Chapter 1


--Before NPS

--The Park Service Assumes Responsibility

--Interpretation Institutionalized

Chapter 2

--Branching Into History

--The Importance of Historical Interpretation

--Inagurating the Program

--Historical Challenges

Chapter 3

--New Directions

--Audiovisual Innovations

--Museums, Visitor Centers, and the New Look

--Living History

--Environmental Interpretation

--Women in Interpretation

--Other Agendas

Chapter 4

--Interpreting Interpretation

Chapter 5

--Interpretation In Crisis






--Branching Into History

--New Directions

--Interpreting Interpretation

--Interpretation in Crisis



by Barry Mackintosh


1. Paper before American Planning and Civic Association, January 1936, quoted in Harlan D. Unrau and C. Frank Williss Administrative History: Expansion of the National Park Service in the 1930s (Washington: National Park Service, 1983), p. 168.

2. Memorandum to Director, Dec. 6, 1941, History Division, National Park Service, Washington, D.C.

3. "Scope and function of the interpretative program of the Southwestern National Monuments," in Report of Meeting of Custodians, Southwestern National Monuments, Feb. 14-16, 1940, History Division.

4. Reports with Recommendations from the Committee on Study of Educational Problems in the National Parks, January 9, 1929, and November 27, 1929 (n.p., n.d.), p. 24.

5. Historical conference record, Nov. 27, 1931, History Division.

6. Letter, Chatelain to Demaray, Apr. 21, 1933, cited in Unrau and Willis, Expansion of the National Park Service, p. 166; John D. McDermott, "Breath of life: an Outline of the Development of a National Policy for Historic Preservation" (typescript), History Division, 1966, p. 32.

7. American Planning and Civic Association file, History Division.

8. 49 Stat. 666; Roosevelt to Rep. Rene L. DeRouen, 10, 1935, in U.S. Congress, House, Committee on Public Lands, Preservation of Historic American Sites Buildings, Objects, and Antiquities of National Significance, House Report 848, 74th Congress, 1935, p. 2.

9. Memorandum, Historical, NO. 1, "Organization and Functions, Branch of Historic Sites and Buildings," July 30, 1936, cited in Unrau and Williss Expansion of the National Park Service, p. 199.

10. American Planning and Civic Association file.

11. Memorandum to Field Historians and Superintendents of Historical Areas, Nov. 24, 1937, cited in Unrau and Williss, Expansion of the National Park Service, pp. 202-03.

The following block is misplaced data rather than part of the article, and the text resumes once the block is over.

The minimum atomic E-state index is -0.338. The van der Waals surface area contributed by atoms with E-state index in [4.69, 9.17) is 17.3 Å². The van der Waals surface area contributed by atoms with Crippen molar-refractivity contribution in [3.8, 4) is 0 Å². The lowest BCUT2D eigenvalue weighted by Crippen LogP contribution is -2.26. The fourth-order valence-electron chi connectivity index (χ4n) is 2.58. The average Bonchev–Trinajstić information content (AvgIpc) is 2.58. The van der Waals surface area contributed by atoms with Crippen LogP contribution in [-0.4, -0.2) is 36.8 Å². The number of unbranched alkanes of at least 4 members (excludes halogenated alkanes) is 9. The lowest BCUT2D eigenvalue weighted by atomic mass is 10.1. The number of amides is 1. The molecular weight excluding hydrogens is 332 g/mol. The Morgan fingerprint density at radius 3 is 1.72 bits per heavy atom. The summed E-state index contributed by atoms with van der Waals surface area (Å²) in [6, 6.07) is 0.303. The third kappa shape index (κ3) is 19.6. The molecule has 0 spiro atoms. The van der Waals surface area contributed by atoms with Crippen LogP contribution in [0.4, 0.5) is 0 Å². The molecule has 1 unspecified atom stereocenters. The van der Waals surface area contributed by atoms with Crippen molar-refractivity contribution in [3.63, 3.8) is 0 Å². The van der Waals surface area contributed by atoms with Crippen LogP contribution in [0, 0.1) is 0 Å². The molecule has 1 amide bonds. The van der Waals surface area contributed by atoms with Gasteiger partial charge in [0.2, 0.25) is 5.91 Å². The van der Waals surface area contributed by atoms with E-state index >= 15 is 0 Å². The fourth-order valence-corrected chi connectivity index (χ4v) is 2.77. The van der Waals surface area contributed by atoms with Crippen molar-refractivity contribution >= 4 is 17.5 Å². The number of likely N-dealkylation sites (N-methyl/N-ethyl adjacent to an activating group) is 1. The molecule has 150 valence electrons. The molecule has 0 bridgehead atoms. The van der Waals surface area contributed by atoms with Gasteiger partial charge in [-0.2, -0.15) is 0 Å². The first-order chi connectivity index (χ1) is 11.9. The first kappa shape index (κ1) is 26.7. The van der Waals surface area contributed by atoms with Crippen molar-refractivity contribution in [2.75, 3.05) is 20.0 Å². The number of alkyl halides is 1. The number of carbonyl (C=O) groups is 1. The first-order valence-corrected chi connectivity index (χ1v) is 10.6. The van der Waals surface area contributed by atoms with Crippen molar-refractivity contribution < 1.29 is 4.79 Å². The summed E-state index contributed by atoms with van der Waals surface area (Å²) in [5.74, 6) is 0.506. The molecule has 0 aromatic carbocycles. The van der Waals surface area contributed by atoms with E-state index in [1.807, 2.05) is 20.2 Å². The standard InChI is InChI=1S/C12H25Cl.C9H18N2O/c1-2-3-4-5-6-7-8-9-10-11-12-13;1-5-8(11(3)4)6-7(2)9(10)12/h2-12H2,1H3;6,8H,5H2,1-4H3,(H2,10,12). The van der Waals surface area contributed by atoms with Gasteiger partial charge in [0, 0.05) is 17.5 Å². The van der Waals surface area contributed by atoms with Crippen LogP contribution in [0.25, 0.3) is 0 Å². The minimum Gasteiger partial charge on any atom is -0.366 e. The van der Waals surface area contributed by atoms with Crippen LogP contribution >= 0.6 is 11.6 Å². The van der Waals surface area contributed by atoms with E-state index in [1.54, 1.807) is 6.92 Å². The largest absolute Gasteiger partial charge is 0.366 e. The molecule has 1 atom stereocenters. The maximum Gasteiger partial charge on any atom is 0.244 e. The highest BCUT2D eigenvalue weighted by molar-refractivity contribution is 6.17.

12. Minutes, Historical Technicians Conference, Region One, Apr. 25-27, 1940, History Division.

13. Paul Hudson, George Washington Birthplace National Monument, Virginia (Washington: National Park Service, 1956); p. 21; George Washington Birthplace National Monument, Virginia (NPS brochure, 1975).

14. Gloria Peterson, An Administrative History of Abraham Lincoln Birthplace National Historic Site (Washington: National Park Service, 1968), p. 98.

15. Charles B. Hosmer, Jr., Preservation Comes of Age: From Williamsburg to the National Trust, 1926-1949 (Charlottesville: University Press of Virginia, 1981), pp. 624-25.

16. Ibid.; memorandum, White to Director, Dec. 6, 1941, History Division.

17. Ralph Lewis, "Museum Curatorship in the National Park Service," draft manuscript, 1983, p. 32.

18. William R. Carroll and Merle a. Muhrer, "The Scientific Contributions of George Washington Carver," unpublished report, 1962; memorandum, Regional Director Howard W. Baker to Director, Feb. 21, 1962, History Division.

19. Memorandum of Aug. 27, 1964, Midwest Region file K1815, Washington National Records Center (WNRC), Suitland, Md.

20. Memorandum of Aug. 11, 1953, Gettysburg file K1815, WNRC.]

21. Memorandum, Regional Director Daniel J. Tobin to Director, Jan. 26, 1956, Gettysburg file K1815, WNRC.

22. C. Harrington, "Study of Visitor Needs and Interpretive Service, Fort Sumter National Monument, South Carolina," June 6, 1955, Fort Sumter file K1815, WNRC.

23. America's National Parks and Their Keepers (Washington: Resources For the Future, 1984), p. 274.



Last Modified: July 9, 2000 09:35:00 pm PST

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